Legality of the Vietnam War

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The legality of the Vietnam War refers to the lawfulness of the 1965-1975 U.S. military activity that occurred in Vietnam.

Legality under national and international law[edit]

U.S. law[edit]

The Gulf of Tonkin Resolution, passed in 1964, authorized U.S. President Lyndon B. Johnson to use military force in Southeast Asia. The Resolution was repealed in 1971, however, and President Richard M. Nixon cited his power as commander-in-chief of U.S. forces under Article Two of the United States Constitution as legal authority for operations in Vietnam. No formal declaration of war was ever made.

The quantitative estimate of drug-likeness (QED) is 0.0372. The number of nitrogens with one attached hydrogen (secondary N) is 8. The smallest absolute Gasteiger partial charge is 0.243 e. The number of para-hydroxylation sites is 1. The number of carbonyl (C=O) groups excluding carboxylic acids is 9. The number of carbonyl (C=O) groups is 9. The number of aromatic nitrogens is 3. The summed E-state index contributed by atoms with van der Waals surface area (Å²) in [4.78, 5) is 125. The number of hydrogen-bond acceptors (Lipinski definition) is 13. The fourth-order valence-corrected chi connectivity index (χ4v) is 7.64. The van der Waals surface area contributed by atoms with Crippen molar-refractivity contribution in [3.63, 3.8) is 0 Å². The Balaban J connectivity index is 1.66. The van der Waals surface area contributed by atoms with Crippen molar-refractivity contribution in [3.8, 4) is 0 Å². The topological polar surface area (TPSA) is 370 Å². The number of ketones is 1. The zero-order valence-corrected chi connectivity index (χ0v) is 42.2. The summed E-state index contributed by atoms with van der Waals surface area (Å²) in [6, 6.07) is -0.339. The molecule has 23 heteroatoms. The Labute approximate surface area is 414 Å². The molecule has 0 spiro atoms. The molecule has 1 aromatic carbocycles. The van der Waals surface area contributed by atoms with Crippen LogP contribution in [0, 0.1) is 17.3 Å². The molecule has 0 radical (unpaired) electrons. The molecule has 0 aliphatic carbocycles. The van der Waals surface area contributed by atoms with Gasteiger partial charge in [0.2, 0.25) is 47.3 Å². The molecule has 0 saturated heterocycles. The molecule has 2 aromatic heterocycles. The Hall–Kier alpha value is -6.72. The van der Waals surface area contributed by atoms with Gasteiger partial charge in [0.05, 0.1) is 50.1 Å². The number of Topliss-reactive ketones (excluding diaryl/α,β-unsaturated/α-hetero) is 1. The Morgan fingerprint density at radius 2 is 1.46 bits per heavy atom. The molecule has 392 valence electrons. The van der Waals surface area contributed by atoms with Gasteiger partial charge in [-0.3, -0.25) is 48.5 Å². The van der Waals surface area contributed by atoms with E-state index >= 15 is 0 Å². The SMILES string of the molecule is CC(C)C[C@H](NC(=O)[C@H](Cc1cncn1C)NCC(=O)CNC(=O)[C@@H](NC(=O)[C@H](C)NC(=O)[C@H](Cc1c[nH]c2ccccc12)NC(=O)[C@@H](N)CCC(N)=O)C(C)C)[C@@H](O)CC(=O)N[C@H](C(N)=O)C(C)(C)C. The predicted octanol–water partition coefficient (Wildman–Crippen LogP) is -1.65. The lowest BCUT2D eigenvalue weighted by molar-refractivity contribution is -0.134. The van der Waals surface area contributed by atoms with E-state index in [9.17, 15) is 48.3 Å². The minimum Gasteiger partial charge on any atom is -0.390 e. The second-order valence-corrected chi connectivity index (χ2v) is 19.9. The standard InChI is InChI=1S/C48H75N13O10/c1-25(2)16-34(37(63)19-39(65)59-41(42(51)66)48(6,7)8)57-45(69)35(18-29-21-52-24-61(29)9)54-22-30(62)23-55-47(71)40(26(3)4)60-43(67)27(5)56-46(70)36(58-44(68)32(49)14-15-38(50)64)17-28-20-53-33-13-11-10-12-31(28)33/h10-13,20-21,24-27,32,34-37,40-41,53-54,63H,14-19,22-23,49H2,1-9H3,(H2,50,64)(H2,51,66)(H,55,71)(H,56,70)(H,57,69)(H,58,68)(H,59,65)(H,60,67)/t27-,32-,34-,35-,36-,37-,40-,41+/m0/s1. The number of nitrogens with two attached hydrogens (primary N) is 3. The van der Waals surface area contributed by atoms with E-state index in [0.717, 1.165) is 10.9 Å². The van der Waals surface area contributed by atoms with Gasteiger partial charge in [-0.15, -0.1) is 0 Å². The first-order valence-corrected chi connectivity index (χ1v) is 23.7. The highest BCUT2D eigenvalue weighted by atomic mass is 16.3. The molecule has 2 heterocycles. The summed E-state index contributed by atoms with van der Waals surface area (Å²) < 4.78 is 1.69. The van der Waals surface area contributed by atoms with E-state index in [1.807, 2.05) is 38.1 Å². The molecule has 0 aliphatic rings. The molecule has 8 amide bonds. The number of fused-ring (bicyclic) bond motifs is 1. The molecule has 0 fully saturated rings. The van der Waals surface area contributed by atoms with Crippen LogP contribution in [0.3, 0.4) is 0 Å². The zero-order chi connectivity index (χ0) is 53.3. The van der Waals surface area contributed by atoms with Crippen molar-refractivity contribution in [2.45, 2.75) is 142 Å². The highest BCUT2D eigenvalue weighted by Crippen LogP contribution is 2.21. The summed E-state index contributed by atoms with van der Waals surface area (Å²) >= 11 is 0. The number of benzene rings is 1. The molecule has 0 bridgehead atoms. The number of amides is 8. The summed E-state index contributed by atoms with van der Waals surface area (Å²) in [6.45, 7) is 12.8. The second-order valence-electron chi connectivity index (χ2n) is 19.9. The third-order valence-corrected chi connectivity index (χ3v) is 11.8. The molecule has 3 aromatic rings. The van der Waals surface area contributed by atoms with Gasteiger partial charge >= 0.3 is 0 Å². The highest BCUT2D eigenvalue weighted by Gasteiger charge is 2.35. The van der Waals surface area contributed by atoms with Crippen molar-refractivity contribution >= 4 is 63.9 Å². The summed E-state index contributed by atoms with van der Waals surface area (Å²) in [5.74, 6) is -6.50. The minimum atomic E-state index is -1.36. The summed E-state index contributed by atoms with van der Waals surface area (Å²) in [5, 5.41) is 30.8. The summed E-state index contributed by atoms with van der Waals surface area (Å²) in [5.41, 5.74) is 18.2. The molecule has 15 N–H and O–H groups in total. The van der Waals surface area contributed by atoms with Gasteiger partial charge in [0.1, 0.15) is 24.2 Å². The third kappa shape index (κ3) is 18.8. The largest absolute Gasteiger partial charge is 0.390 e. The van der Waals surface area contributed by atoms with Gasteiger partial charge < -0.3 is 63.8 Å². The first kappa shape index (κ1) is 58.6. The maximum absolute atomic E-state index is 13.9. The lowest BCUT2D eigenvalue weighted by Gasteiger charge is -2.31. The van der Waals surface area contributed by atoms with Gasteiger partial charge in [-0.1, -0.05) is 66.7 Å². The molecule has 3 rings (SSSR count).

International law[edit]

Chapter VII of the United Nations Charter prohibits war that is not to maintain or restore international peace (Article 42) or undertaken in self-defense (Article 51). According to Richard Falk, "If the US Government had abided by international law, the dreadful experience of the Vietnam War would not have occurred."[1] However, according to Benjamin B. Ferencz:[2]

Legal action[edit]

In United States v. Sisson, a federal judge dismissed a challenge to the Vietnam War’s constitutionality because it involved “just the sort of evidence, policy considerations, and constitutional principles which elude the normal processes of the judiciary and which are far more suitable for determination by coordinate branches of the government.”

See also[edit]

References[edit]

  1. ^ The Abandonment of International Law After 9/11, Richard Falk, Sept. 21, 2005.
  2. ^ War Crimes Law And The Vietnam War, Benjamin B. Ferencz, The American University Law Review, Volume 17, Number 3, June 1968.